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anonymous
 one year ago
please help
A rectangle has sides measuring (6x + 4) units and (2x + 11) units.
Part A: What is the expression that represents the area of the rectangle? Show your work to receive full credit. (4 points)
Part B: What are the degree and classification of the expression obtained in Part A? (3 points)
Part C: How does Part A demonstrate the closure property for polynomials? (3 points)
anonymous
 one year ago
please help A rectangle has sides measuring (6x + 4) units and (2x + 11) units. Part A: What is the expression that represents the area of the rectangle? Show your work to receive full credit. (4 points) Part B: What are the degree and classification of the expression obtained in Part A? (3 points) Part C: How does Part A demonstrate the closure property for polynomials? (3 points)

This Question is Closed

anonymous
 one year ago
Best ResponseYou've already chosen the best response.0wait do i add like terms or foil this?

anonymous
 one year ago
Best ResponseYou've already chosen the best response.0can you help with part b ?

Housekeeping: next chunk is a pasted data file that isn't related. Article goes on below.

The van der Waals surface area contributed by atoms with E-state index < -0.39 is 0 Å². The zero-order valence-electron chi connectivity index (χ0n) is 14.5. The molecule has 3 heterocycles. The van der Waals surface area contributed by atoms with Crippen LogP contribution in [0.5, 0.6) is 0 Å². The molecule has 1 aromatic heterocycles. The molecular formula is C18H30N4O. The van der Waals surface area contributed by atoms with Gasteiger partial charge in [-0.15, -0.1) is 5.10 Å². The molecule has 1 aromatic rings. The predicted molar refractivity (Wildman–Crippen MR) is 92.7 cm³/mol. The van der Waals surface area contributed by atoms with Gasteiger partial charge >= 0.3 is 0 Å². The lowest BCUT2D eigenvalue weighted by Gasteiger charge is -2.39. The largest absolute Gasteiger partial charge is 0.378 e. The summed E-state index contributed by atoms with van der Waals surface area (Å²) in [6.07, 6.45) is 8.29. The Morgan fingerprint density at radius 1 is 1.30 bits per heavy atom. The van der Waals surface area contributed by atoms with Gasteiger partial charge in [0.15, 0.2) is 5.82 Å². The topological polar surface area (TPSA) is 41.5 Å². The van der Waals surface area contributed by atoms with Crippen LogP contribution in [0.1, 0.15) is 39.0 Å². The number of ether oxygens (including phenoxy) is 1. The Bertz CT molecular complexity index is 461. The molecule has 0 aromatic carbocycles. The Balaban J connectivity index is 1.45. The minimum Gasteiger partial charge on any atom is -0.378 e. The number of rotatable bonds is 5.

anonymous
 one year ago
Best ResponseYou've already chosen the best response.0i was supposed to foil right?

Mertsj
 one year ago
Best ResponseYou've already chosen the best response.3yes. to multiply two binomials, use FOIL

anonymous
 one year ago
Best ResponseYou've already chosen the best response.0the answer i got is 12x+66x+8x+44

anonymous
 one year ago
Best ResponseYou've already chosen the best response.0ok i understand can you explain part b please

Mertsj
 one year ago
Best ResponseYou've already chosen the best response.3The highest exponent is 2 so it is degree 2 There are three terms so it is a trinomial

anonymous
 one year ago
Best ResponseYou've already chosen the best response.0thank you very much can you help with part c and explain it a little more i dont just want the answers

mathstudent55
 one year ago
Best ResponseYou've already chosen the best response.0I'll explain the closure property with these examples: 1. The closure property applies to the multiplication of integers because when any two integers are multiplied together, the product is an integer. For example 5 * 2 = 10. 5, 2, and 10 are all integers. 2. The closure property does not apply to the division of integers because not every division of integers results in an integer. Fro example, 5/2 = 2.5. 5 and 2 are integers, but 2.5 is not.

anonymous
 one year ago
Best ResponseYou've already chosen the best response.0this is difficult for me to relate to my problem

anonymous
 one year ago
Best ResponseYou've already chosen the best response.0because i need the closure property of polynomials

mathstudent55
 one year ago
Best ResponseYou've already chosen the best response.0Well, if you multiply polynomials, is the result always a polynomial? If so, there is closure. If not, there isn't.

Mertsj
 one year ago